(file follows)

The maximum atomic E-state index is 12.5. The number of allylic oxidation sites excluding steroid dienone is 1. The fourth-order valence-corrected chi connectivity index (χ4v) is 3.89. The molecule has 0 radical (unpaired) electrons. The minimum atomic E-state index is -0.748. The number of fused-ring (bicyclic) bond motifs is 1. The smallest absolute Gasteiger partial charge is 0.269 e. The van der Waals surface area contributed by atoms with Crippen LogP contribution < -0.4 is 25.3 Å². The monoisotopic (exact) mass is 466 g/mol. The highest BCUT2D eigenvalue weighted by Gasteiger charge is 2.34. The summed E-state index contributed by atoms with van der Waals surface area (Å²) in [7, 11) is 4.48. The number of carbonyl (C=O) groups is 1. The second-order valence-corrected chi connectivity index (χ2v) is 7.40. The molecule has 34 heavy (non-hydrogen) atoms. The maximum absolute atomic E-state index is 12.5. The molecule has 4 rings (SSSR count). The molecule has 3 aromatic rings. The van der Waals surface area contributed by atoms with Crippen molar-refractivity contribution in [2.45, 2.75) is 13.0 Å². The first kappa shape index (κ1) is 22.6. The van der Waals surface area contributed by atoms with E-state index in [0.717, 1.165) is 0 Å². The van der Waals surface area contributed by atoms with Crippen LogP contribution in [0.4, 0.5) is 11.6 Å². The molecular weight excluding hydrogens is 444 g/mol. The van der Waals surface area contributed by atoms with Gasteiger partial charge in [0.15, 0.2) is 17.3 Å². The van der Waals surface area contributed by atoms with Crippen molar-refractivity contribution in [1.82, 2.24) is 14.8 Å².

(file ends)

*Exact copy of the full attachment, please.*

The maximum atomic E-state index is 12.5. The number of allylic oxidation sites excluding steroid dienone is 1. The fourth-order valence-corrected chi connectivity index (χ4v) is 3.89. The molecule has 0 radical (unpaired) electrons. The minimum atomic E-state index is -0.748. The number of fused-ring (bicyclic) bond motifs is 1. The smallest absolute Gasteiger partial charge is 0.269 e. The van der Waals surface area contributed by atoms with Crippen LogP contribution < -0.4 is 25.3 Å². The monoisotopic (exact) mass is 466 g/mol. The highest BCUT2D eigenvalue weighted by Gasteiger charge is 2.34. The summed E-state index contributed by atoms with van der Waals surface area (Å²) in [7, 11) is 4.48. The number of carbonyl (C=O) groups is 1. The second-order valence-corrected chi connectivity index (χ2v) is 7.40. The molecule has 34 heavy (non-hydrogen) atoms. The maximum absolute atomic E-state index is 12.5. The molecule has 4 rings (SSSR count). The molecule has 3 aromatic rings. The van der Waals surface area contributed by atoms with Crippen molar-refractivity contribution in [2.45, 2.75) is 13.0 Å². The first kappa shape index (κ1) is 22.6. The van der Waals surface area contributed by atoms with E-state index in [0.717, 1.165) is 0 Å². The van der Waals surface area contributed by atoms with Crippen LogP contribution in [0.4, 0.5) is 11.6 Å². The molecular weight excluding hydrogens is 444 g/mol. The van der Waals surface area contributed by atoms with Gasteiger partial charge in [0.15, 0.2) is 17.3 Å². The van der Waals surface area contributed by atoms with Crippen molar-refractivity contribution in [1.82, 2.24) is 14.8 Å².